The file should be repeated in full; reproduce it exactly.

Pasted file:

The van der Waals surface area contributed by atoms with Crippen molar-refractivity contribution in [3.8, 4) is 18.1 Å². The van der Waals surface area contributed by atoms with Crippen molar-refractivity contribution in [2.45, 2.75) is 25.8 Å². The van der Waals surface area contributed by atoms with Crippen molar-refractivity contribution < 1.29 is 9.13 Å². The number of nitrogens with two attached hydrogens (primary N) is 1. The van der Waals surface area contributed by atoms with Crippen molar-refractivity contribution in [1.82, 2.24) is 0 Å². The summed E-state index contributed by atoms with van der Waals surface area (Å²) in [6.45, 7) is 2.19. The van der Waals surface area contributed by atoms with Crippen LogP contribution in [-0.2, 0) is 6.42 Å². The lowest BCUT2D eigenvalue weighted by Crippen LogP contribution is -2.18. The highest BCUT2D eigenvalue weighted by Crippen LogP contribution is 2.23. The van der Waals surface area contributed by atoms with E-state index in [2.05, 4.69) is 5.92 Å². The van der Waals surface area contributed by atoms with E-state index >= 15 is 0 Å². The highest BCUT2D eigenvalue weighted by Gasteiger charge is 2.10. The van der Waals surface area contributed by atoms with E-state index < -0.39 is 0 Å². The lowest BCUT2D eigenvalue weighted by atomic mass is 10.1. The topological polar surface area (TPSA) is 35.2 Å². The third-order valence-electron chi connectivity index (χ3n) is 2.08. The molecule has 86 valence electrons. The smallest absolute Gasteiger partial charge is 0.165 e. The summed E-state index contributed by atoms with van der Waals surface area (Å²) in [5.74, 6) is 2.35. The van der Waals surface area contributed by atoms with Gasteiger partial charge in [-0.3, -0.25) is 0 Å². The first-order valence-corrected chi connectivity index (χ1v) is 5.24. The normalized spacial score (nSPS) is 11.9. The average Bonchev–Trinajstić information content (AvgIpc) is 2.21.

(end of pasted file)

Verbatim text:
The van der Waals surface area contributed by atoms with Crippen molar-refractivity contribution in [3.8, 4) is 18.1 Å². The van der Waals surface area contributed by atoms with Crippen molar-refractivity contribution in [2.45, 2.75) is 25.8 Å². The van der Waals surface area contributed by atoms with Crippen molar-refractivity contribution < 1.29 is 9.13 Å². The number of nitrogens with two attached hydrogens (primary N) is 1. The van der Waals surface area contributed by atoms with Crippen molar-refractivity contribution in [1.82, 2.24) is 0 Å². The summed E-state index contributed by atoms with van der Waals surface area (Å²) in [6.45, 7) is 2.19. The van der Waals surface area contributed by atoms with Crippen LogP contribution in [-0.2, 0) is 6.42 Å². The lowest BCUT2D eigenvalue weighted by Crippen LogP contribution is -2.18. The highest BCUT2D eigenvalue weighted by Crippen LogP contribution is 2.23. The van der Waals surface area contributed by atoms with E-state index in [2.05, 4.69) is 5.92 Å². The van der Waals surface area contributed by atoms with E-state index >= 15 is 0 Å². The highest BCUT2D eigenvalue weighted by Gasteiger charge is 2.10. The van der Waals surface area contributed by atoms with E-state index < -0.39 is 0 Å². The lowest BCUT2D eigenvalue weighted by atomic mass is 10.1. The topological polar surface area (TPSA) is 35.2 Å². The third-order valence-electron chi connectivity index (χ3n) is 2.08. The molecule has 86 valence electrons. The smallest absolute Gasteiger partial charge is 0.165 e. The summed E-state index contributed by atoms with van der Waals surface area (Å²) in [5.74, 6) is 2.35. The van der Waals surface area contributed by atoms with Gasteiger partial charge in [-0.3, -0.25) is 0 Å². The first-order valence-corrected chi connectivity index (χ1v) is 5.24. The normalized spacial score (nSPS) is 11.9. The average Bonchev–Trinajstić information content (AvgIpc) is 2.21.